Sunday, December 31, 2000

The Year In Review: Visual Art




By Owen Findsen
Enquirer contributor

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Dance • Visual Art
        In China it was the year of the Dragon, but in Cincinnati it was the year of the Pig.

        The artist-designed fiberglass pigs made headlines, while masterpieces from art history came and went with far less fanfare.

        The Cincinnati Art Museum dropped its admission charge during the Big Pig Gig and saw its best summer attendance in a decade. Was it Art from the Age of Queen Victoria or the nine pigs in residence that attracted 96,000 visitors from June to October?

        The best attendance for a single exhibition during that period was 35,000 for the splendid presentation of Ansel Adams' masterful photographs that ended in June as the pigs arrived.

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        European Masterpieces: Six Centuries of Paintings from the National Gallery of Victoria, Australia spans the history of European painting from the dawn of the Renaissance to the mid-20th century. Works by Rembrandt, Monet, Picasso and many more are on view at the CAM through Jan. 14.

        Viewers who traveled to Louisville last winter doubled their pleasure with Rembrandt to Gainsborough: Masterpieces from the Dulwich Picture Gallery in London.

        These two exhibitions brought more important works of European art to this part of the Midwest than has been seen in decades.
       

Region's best show

       

        The most beautiful exhibition in the region was mounted by the Columbus Museum of Art. Showing February through April, Illusions of Eden: Visions of the American Heartland was a thrilling presentation of art that defined the image of Middle America, from Grant Wood and other regional realists of the 1930s to contemporary installation artists such as Maya Lin.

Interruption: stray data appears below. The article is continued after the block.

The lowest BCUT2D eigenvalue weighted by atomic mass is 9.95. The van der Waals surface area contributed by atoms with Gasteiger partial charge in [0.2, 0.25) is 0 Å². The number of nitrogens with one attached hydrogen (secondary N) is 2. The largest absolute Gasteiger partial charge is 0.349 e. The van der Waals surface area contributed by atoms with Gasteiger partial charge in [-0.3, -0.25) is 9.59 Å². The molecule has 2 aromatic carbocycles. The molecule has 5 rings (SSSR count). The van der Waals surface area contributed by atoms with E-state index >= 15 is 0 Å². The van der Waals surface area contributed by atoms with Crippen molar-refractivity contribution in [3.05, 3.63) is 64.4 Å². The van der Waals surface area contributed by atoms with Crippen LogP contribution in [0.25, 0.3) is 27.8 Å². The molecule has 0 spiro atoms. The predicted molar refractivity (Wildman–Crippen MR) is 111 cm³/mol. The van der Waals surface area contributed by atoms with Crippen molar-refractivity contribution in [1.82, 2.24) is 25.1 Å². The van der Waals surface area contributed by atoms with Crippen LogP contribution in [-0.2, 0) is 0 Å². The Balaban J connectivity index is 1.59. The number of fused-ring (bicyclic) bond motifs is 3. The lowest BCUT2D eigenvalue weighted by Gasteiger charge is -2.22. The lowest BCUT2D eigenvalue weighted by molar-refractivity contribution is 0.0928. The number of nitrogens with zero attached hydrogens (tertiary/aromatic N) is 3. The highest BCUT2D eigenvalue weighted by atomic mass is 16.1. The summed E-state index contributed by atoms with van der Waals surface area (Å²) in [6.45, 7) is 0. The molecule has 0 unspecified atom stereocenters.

The story of African-American art was told in depth with two exhibitions: the Taft Museum of Art's summer showing of The Great Migration: African-American Art from 1740 to 1945 the CAM's spring exhibition, Narratives of African-American Art and Identity, which brought the story up to the present with works from the David C. Driskell collection.

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        The Victorian period was featured last summer at Cincinnati Art Museum with Art from the Age of Queen Victoria, presenting the elegant but out-of-fashion painters of the British Royal Academy. It followed CAM's spring show, Masterpieces of American Furniture from the Munson Williams Proctor Institute, which spanned the Victorian era.

        Elegant decorative arts were also on view in the Taft's A Renaissance Treasury showing grand clocks and other objects gathered by Renaissance princes and housed in the Flagg collection at the Milwaukee Art Museum.

Contemporary successes

       

        There were stars of contemporary art, too. Rock artist David Byrne lit up the Contemporary Arts Center in January with an exhibition of illuminated neo-pop art.

        Rock artist and sculptor Terry Allen shared the CAC with Mr. Byrne, showing sketches for his giant bronze leaf sculpture on the University of Cincinnati campus.

        Other artists featured at the CAC who are stellar names in contemporary art were dancer and photographer Arnie Zane, painter Leslie Saar, sculptor Stephen Balkenol and video artist Gillian Wearing, whose unsettling work about alcoholics launched the CAC's new video art series, Scopophilia. Still showing through Jan. 14, are the works of Spanish abstract expressionist, Antoni Tapies, a modern master.

        Young French composer Celeste Boursier-Mougenot started the year at the CAC with the most engaging installation, using clusters of coat hangers, harpsichord strings and 40 zebra finches, live birds who made haunting music as they fluttered from perch to perch.

        The best attendance (15,000) for any show at the CAC was for An Active Life this fall. Every work in the show was interactive, presenting viewers with ways not just to look at art but to participate in it.

        That's a major trend in the arts in this new century and one that the CAC will continue to develop in the “Unmuseum” that will be a major part of the new Lois and Richard Rosenthal Center for contemporary art, when it opens in 2003 at Sixth and Walnut streets.

       



The Year In Review: TV & Radio
The Year In Review: Theater
The Year In Review: Popular Music
The Year In Review: Film
The Year In Review: Dance
The Year In Review: Classical Music
- The Year In Review: Visual Art
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